Tailgating (following too closely behind another vehicle) is illegal and dangerous driving behavior.
Tailgating increases the risk of rear-end collisions, which account for over 30% of all traffic accidents. Serious personal injury and property damage can result from this risky driving habit.
What is Tailgating?
Tailgating is defined as the practice of driving too close to another vehicle, at a distance which does not guarantee that stopping to avoid a collision is possible. Following too close accidents typically occur in urban areas where stop lights, stop signs, and pedestrian traffic all can lead to a driver stopping suddenly.
Tailgating and Road Rage
Tailgating is often associated with aggressive driving and road rage. Impatience over being stuck behind a slower driver can cause a driver to act aggressively. Some drivers are in a hurry because of running late and are tempted to speed. In addition to tailgating, an aggressive driver may blow their horn and flash their lights. Protect yourself from injury by letting an aggressive driver pass you. Simply pull over if it is legal and safe to do so. Do not retaliate by abruptly slowing down.
However, not all drivers who follow too closely are trying to intimidate you. The driver may not be aware they are too close because of not paying attention. More experienced drivers at times overestimate their skill and become complacent about allowing sufficient distance to avoid an accident.
The Three-Second Rule
Safe driving habits include maintaining the appropriate distance between vehicles. A safe driving distance is dependent on several factors, including road conditions and visibility. The state of Missouri includes the three-second rule in the Missouri Department of Revenue Driver’s Guide:
Choose an object near the road ahead, like sign or telephone pole. As the vehicle ahead of you passes it, count slowly, “One thousand one, one thousand two, one thousand three.” If you reach the object before you finish counting, you are too close to the vehicle ahead.
You may feel insulted or annoyed by a driver who is tailgating you. However, it is important to remain calm and to not react with emotion. Instead, use your head and allow the driver to pass you. If the driver is not aware they are too close, then consider changing lanes to put some distance between the two of you. Remember, you always have the option to simply ignore the too close driver, especially if they do not show they have the intention of passing you.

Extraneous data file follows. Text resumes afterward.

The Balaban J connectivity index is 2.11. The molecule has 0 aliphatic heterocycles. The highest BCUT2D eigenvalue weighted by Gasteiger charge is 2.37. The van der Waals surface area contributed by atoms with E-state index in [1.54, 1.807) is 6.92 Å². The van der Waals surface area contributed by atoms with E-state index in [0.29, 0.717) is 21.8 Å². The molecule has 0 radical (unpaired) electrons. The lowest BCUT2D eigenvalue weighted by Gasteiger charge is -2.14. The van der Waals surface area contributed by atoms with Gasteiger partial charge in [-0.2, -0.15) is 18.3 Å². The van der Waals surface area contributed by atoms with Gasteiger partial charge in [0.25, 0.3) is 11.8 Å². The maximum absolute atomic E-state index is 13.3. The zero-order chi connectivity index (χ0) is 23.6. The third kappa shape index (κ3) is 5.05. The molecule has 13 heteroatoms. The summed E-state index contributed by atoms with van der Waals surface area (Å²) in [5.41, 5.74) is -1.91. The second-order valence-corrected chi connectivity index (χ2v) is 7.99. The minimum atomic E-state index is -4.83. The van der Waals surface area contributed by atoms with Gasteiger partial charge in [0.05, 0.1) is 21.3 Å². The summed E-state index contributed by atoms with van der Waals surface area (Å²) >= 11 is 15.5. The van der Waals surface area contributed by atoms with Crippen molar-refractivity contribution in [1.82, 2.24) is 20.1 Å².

Be a considerate driver yourself by following the posted speed limits, drive in the right lane, and pass in the left lane.
3 Tips to Safely Deal With Tailgaters
Take a Deep Breath, Relax
When someone is tailgating you, it can be easy to let your emotions get the best of you. However, as we’ve mentioned, it’s important to stay calm and avoid getting angry. Getting angry can lead to reckless driving, and that can put both you and the tailgater in danger. Instead, take a deep breath and relax. If you can stay calm, you’ll be more likely to make smart decisions behind the wheel. Additionally, the tailgater may eventually get bored and move on to someone else.
Slow Down and Let Them Pass
If you can safely do so, slow down a bit and let them pass. They’ll probably be happy to be in front of you, and you can continue to drive at the speed limit. However, whatever you do, don’t brake suddenly. That could cause an accident. Instead, slow down gradually and make sure you’re aware of your surroundings.
Of course, there are situations when you just can’t let the tailgater pass. If that’s the case, your best bet is to try to increase the distance between you and the car behind you. Change lanes if possible, and signal well in advance so the other driver knows what you’re doing. And most importantly, don’t make sudden moves that could startle the other motorists and lead to an accident.
Do Not Honk Your Horn Excessively
Sure, this may seem like an obvious one, but you’d be surprised how many people honk their horn excessively when they’re trying to deal with a tailgater. While it’s true that your horn can be an effective tool to get another driver’s attention, incessant honking is more likely to just annoy everyone on the road and escalate the situation. If you really want to get rid of a tailgater, it’s best to use your horn sparingly and only when absolutely necessary.
These are just a few tips for safely dealing with tailgaters. Remember, it’s important to stay calm and avoid making sudden moves. If you can do that, you’ll be better equipped to handle this dangerous driving behavior.
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